Why?  Modernism was associated with Christianity and gave rise to conflict. Islam was also an undemanding religion — conformity to practices was the most important facet of it: marriage institutions, sexuality and the subordination of women.50 More diplomatic statements give precedence to the peasant side of the Middle Easterner, fatalism resulted from too little control over his livelihood and persistent bad luck.51

      For those outside the field it may seem, by the number of apparent European-code type laws which are passed, that the essential bastions of Islamic traditional society are being eroded. For example, in Kuweit women can marry the man of her choice, and seek divorce through a court of law.52   But each country differs, and not all are as successful as Ataturk — who often failed: the moment the law banning the Arabic rendering of the Call to Prayer was abolished the latter form came straight back in.53 Islamic tradition is pitted against other traditions in an attempt to secure financial benefit, as when Bourguiba argued that the struggle for economic liberation was Holy War and thus excused the workers from fasting at Ramadan — without success.54  The downturn in economic conditions can find traditional doctrine resurrected as when a UAE federal law was drafted to ban alchohol in the Emirates.55
      Laws banning circumcision will result in secrecy,56 labour legislation concerning women may result in fewer being hired,57 and laws raising the age of marriage may contain their own defeat.58  The banning of the veil in colonialist Algeria merely led to it becoming a symbol of the oppressed since it attacked their 'centre' — women and the family.59  And, lastly, who does one get to carry out such laws when they may well affect the position of the latter.60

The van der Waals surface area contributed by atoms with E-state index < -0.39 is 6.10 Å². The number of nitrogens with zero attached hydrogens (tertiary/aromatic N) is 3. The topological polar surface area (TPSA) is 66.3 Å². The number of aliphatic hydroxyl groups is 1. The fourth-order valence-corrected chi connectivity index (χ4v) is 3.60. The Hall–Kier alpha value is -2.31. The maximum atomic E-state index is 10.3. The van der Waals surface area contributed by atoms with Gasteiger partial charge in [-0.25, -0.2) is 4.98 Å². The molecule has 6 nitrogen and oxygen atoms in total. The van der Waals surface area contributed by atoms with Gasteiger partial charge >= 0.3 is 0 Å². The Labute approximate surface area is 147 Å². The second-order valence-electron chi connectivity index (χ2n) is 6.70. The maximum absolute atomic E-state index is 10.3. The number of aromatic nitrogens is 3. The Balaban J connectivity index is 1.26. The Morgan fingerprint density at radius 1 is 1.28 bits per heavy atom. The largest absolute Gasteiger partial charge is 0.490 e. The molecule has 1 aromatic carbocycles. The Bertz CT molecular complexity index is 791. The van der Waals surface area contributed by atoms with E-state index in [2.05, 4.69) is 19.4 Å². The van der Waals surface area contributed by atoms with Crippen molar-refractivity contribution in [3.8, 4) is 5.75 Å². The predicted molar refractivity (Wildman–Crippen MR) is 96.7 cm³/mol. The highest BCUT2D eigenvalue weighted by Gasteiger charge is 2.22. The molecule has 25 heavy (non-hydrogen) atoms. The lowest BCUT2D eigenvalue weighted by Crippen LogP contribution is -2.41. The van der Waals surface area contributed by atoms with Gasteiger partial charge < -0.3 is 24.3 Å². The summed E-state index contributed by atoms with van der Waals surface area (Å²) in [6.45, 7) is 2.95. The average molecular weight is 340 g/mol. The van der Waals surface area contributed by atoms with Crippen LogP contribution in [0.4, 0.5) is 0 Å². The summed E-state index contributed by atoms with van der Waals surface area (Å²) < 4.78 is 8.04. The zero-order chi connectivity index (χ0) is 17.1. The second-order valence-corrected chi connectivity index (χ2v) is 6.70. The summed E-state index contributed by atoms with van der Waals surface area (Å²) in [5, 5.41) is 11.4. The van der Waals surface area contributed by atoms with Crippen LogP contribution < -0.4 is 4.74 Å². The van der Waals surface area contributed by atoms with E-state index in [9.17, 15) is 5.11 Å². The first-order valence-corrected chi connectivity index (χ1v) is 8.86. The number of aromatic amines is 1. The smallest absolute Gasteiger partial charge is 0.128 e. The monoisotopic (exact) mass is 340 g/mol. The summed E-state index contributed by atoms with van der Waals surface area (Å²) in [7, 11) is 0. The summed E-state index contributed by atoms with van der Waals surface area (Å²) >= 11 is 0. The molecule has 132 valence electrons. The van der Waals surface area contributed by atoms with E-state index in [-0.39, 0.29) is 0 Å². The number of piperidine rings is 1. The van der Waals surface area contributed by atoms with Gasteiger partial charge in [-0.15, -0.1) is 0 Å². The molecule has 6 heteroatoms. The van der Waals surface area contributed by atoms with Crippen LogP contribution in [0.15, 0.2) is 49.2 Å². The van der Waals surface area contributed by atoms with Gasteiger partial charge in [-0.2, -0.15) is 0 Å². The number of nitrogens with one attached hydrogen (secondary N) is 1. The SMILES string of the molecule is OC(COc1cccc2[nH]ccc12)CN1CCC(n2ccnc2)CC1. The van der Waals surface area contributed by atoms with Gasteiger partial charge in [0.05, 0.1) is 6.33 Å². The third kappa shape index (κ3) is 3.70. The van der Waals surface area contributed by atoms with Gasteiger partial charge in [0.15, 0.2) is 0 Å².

Tapper criticises the use of indices like changing clothes-style or using the "extended family as a baseline", assuming that the emancipation of women will follow from this.61  She suggests life crisis rituals as an index since they are not under "political pressure of scrutiny" and may reflect accurately changes which have taken or are taking place in other areas of social life".62  This she demonstates with reference to a wedding ritual.
      But what is of significance to us here, is the way women are singled out as epitomes of tradition. They are less literate and therefore less modern. They are not affected by business law but family law which takes longer to change. The "earlier attitudes" in the more "progressive" states are seen in low level education of Moslem women. Their situation is presented through the veil, polygamy and circumcision. They denote backwardness, the village dayah is a force to be overcome, the mother-in-law is resistance. Older women just don't apparently see the need to change. They are the bastions of tradition — though here 'low' tradition. It is the women's organisations and higher class who encourage literacy classes.63
      In one way it is the men who stall her 'freedom' by saying that people will comment that he can't provide for her.64  Shame will descend on the family through her almost inevitable sexual misbehaviour.
      But for the peasant woman herself the guarding of certain customs makes her preserver of the community and gives her a power base.65  What is segregation and a symbol of the past for the outsider, may be a self evident future possibility of leadership for within an all female hierarchy.